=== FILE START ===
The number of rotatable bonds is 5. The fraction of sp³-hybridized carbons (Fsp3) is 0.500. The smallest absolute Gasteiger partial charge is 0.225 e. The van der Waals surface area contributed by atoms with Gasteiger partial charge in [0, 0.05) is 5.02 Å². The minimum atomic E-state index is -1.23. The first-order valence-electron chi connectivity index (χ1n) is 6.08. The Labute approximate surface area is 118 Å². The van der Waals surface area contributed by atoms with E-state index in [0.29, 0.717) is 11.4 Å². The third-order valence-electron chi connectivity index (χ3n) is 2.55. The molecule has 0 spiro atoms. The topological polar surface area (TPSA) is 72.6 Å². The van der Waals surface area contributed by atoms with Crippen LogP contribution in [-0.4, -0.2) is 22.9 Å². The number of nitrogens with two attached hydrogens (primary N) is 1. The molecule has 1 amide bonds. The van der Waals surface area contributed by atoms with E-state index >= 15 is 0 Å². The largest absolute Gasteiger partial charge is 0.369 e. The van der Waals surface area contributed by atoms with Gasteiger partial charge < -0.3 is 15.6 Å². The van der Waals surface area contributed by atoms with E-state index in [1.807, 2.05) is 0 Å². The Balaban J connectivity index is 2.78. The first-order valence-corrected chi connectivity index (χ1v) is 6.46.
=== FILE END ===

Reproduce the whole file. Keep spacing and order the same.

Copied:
The number of rotatable bonds is 5. The fraction of sp³-hybridized carbons (Fsp3) is 0.500. The smallest absolute Gasteiger partial charge is 0.225 e. The van der Waals surface area contributed by atoms with Gasteiger partial charge in [0, 0.05) is 5.02 Å². The minimum atomic E-state index is -1.23. The first-order valence-electron chi connectivity index (χ1n) is 6.08. The Labute approximate surface area is 118 Å². The van der Waals surface area contributed by atoms with E-state index in [0.29, 0.717) is 11.4 Å². The third-order valence-electron chi connectivity index (χ3n) is 2.55. The molecule has 0 spiro atoms. The topological polar surface area (TPSA) is 72.6 Å². The van der Waals surface area contributed by atoms with Crippen LogP contribution in [-0.4, -0.2) is 22.9 Å². The number of nitrogens with two attached hydrogens (primary N) is 1. The molecule has 1 amide bonds. The van der Waals surface area contributed by atoms with E-state index >= 15 is 0 Å². The largest absolute Gasteiger partial charge is 0.369 e. The van der Waals surface area contributed by atoms with Gasteiger partial charge < -0.3 is 15.6 Å². The van der Waals surface area contributed by atoms with E-state index in [1.807, 2.05) is 0 Å². The Balaban J connectivity index is 2.78. The first-order valence-corrected chi connectivity index (χ1v) is 6.46.